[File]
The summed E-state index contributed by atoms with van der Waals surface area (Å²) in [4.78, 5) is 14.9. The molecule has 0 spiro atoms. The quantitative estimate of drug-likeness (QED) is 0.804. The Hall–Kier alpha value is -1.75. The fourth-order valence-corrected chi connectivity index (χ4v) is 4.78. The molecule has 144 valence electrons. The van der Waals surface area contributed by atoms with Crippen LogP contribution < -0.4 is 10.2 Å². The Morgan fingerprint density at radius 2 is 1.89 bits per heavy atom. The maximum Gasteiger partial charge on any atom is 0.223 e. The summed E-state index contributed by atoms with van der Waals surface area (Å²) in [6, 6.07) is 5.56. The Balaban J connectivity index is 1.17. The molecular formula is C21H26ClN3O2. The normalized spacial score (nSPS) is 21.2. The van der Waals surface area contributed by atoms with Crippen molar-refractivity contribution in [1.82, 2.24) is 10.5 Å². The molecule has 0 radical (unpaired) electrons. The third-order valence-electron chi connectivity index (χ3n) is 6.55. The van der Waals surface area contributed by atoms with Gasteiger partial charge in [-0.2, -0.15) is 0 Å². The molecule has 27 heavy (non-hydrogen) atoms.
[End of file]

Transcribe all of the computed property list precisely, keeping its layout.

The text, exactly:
The summed E-state index contributed by atoms with van der Waals surface area (Å²) in [4.78, 5) is 14.9. The molecule has 0 spiro atoms. The quantitative estimate of drug-likeness (QED) is 0.804. The Hall–Kier alpha value is -1.75. The fourth-order valence-corrected chi connectivity index (χ4v) is 4.78. The molecule has 144 valence electrons. The van der Waals surface area contributed by atoms with Crippen LogP contribution < -0.4 is 10.2 Å². The Morgan fingerprint density at radius 2 is 1.89 bits per heavy atom. The maximum Gasteiger partial charge on any atom is 0.223 e. The summed E-state index contributed by atoms with van der Waals surface area (Å²) in [6, 6.07) is 5.56. The Balaban J connectivity index is 1.17. The molecular formula is C21H26ClN3O2. The normalized spacial score (nSPS) is 21.2. The van der Waals surface area contributed by atoms with Crippen molar-refractivity contribution in [1.82, 2.24) is 10.5 Å². The molecule has 0 radical (unpaired) electrons. The third-order valence-electron chi connectivity index (χ3n) is 6.55. The van der Waals surface area contributed by atoms with Gasteiger partial charge in [-0.2, -0.15) is 0 Å². The molecule has 27 heavy (non-hydrogen) atoms.